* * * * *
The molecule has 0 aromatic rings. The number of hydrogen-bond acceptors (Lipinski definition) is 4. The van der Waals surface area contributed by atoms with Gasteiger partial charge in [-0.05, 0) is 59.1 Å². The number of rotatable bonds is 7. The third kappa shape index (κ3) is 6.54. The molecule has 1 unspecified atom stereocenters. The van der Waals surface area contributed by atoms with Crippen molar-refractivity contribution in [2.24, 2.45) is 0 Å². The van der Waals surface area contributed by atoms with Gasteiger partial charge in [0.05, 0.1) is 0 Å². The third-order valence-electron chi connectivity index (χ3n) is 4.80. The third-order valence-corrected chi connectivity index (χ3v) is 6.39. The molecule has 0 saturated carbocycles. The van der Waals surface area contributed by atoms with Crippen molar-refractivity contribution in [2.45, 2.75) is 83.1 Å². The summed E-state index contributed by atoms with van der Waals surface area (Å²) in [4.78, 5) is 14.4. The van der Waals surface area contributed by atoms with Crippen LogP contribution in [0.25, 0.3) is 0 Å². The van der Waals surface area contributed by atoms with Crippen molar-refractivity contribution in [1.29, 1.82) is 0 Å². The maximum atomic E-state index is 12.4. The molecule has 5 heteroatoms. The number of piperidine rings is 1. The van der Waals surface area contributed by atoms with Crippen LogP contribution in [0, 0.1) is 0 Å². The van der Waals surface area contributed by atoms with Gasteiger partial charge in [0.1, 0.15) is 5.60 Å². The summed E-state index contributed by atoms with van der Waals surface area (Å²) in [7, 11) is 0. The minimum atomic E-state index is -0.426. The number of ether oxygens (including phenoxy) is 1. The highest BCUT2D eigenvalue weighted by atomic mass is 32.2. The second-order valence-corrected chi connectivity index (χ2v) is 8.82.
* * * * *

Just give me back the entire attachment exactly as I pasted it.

The molecule has 0 aromatic rings. The number of hydrogen-bond acceptors (Lipinski definition) is 4. The van der Waals surface area contributed by atoms with Gasteiger partial charge in [-0.05, 0) is 59.1 Å². The number of rotatable bonds is 7. The third kappa shape index (κ3) is 6.54. The molecule has 1 unspecified atom stereocenters. The van der Waals surface area contributed by atoms with Crippen molar-refractivity contribution in [2.24, 2.45) is 0 Å². The van der Waals surface area contributed by atoms with Gasteiger partial charge in [0.05, 0.1) is 0 Å². The third-order valence-electron chi connectivity index (χ3n) is 4.80. The third-order valence-corrected chi connectivity index (χ3v) is 6.39. The molecule has 0 saturated carbocycles. The van der Waals surface area contributed by atoms with Crippen molar-refractivity contribution in [2.45, 2.75) is 83.1 Å². The summed E-state index contributed by atoms with van der Waals surface area (Å²) in [4.78, 5) is 14.4. The van der Waals surface area contributed by atoms with Crippen LogP contribution in [0.25, 0.3) is 0 Å². The van der Waals surface area contributed by atoms with Crippen molar-refractivity contribution in [1.29, 1.82) is 0 Å². The maximum atomic E-state index is 12.4. The molecule has 5 heteroatoms. The number of piperidine rings is 1. The van der Waals surface area contributed by atoms with Crippen LogP contribution in [0, 0.1) is 0 Å². The van der Waals surface area contributed by atoms with Gasteiger partial charge in [0.1, 0.15) is 5.60 Å². The summed E-state index contributed by atoms with van der Waals surface area (Å²) in [7, 11) is 0. The minimum atomic E-state index is -0.426. The number of ether oxygens (including phenoxy) is 1. The highest BCUT2D eigenvalue weighted by atomic mass is 32.2. The second-order valence-corrected chi connectivity index (χ2v) is 8.82.